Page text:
In 2012, the Centers for Disease Control and Prevention (CDC) initiated its multi-site clinical assessment of ME/CFS (MCAM) study, enrolling and following ME/CFS patients recruited from multiple specialized clinics in order to facilitate systematic collection of data on measures of their illness. MCAM helps “describe the differences and similarities among ME/CFS patients, which will be used to evaluate the ME/CFS case definition.” Ultimately, this study aimed to improve how ME/CFS is diagnosed and treated, as well as to shed more light on the underlying biology of the illness.”
A key feature of the study was reliance on the clinical experience of physicians who specialize in the identification and management of ME/CFS patients rather than on a prespecified case definition. Healthy people and those with other illnesses that share some features with ME/CFS were enrolled in comparison groups.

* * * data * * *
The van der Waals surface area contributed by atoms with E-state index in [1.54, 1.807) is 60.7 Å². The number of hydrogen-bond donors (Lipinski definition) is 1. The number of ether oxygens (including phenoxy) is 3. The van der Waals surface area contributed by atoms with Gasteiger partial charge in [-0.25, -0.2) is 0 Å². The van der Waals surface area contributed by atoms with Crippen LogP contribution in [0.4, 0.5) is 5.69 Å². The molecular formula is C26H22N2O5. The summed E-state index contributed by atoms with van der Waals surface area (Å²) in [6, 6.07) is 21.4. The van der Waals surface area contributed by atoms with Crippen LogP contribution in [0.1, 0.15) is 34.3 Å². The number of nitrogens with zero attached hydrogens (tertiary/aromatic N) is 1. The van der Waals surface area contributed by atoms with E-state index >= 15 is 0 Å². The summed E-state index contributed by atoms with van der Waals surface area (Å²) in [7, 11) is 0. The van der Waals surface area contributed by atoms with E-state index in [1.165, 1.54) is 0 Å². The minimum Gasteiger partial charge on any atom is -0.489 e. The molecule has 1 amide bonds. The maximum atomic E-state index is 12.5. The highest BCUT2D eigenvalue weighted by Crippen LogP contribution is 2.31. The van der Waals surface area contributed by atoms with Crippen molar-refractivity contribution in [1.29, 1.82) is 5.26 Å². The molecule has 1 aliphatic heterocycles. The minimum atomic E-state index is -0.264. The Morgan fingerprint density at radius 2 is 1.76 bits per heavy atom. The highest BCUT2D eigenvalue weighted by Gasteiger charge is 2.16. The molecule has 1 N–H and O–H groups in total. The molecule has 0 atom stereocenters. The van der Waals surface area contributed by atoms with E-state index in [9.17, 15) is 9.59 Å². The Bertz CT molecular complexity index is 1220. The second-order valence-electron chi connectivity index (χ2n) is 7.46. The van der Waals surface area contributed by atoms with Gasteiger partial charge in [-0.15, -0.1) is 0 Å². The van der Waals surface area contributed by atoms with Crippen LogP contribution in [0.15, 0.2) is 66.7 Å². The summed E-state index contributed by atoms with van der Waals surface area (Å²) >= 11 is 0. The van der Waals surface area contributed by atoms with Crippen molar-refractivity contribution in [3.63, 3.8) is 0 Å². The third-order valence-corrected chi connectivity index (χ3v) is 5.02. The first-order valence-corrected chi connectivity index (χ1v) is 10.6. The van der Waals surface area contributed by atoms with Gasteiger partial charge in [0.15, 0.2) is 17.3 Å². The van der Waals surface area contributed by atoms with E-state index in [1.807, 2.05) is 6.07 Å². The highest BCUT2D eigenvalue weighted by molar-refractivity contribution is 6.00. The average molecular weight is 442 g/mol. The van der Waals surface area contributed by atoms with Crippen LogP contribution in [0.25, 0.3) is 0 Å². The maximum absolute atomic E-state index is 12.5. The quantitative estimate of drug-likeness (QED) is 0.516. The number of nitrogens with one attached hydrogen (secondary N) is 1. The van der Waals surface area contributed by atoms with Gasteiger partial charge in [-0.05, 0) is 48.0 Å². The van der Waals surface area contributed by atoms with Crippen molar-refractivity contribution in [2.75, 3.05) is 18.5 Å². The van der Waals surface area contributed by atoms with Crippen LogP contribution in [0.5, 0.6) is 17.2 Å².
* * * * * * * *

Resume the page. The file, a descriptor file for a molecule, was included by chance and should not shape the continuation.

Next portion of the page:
The CDC has published its first paper from the MCAM study, “Multi-Site Clinical Assessment of Myalgic Encephalomyelitis/Chronic Fatigue Syndrome (MCAM): Design and Implementation of a Prospective/Retrospective Rolling Cohort Study.” Co-authored by multiple ME/CFS experts, the paper provides detailed information on the design of this multisite clinical investigation of ME/CFS, as well as descriptive information about participants enrolled in stage 1 of the study, which was limited to participants with ME/CFS.
Read the paper here.
In March, Solve hosted Dr. Elizabeth Unger, chief of Chronic Viral Diseases Branch at Centers for Disease Control and Prevention, and her CDC colleagues to share updates and progress on The School-Based Active Surveillance Project (presented by Anindita Nanda Issa, MD), the Long Covid Fatiguing Illness Recovery Program (ECHO) (presented by Jennifer Cope, MD, MPH), and initial findings from the Multi-site Study of Post-COVID conditions (Medical chart abstraction project) (presented by Miriam Nji, MD, MPH)
Watch Solve’s CDC Long Covid Updates webinar here.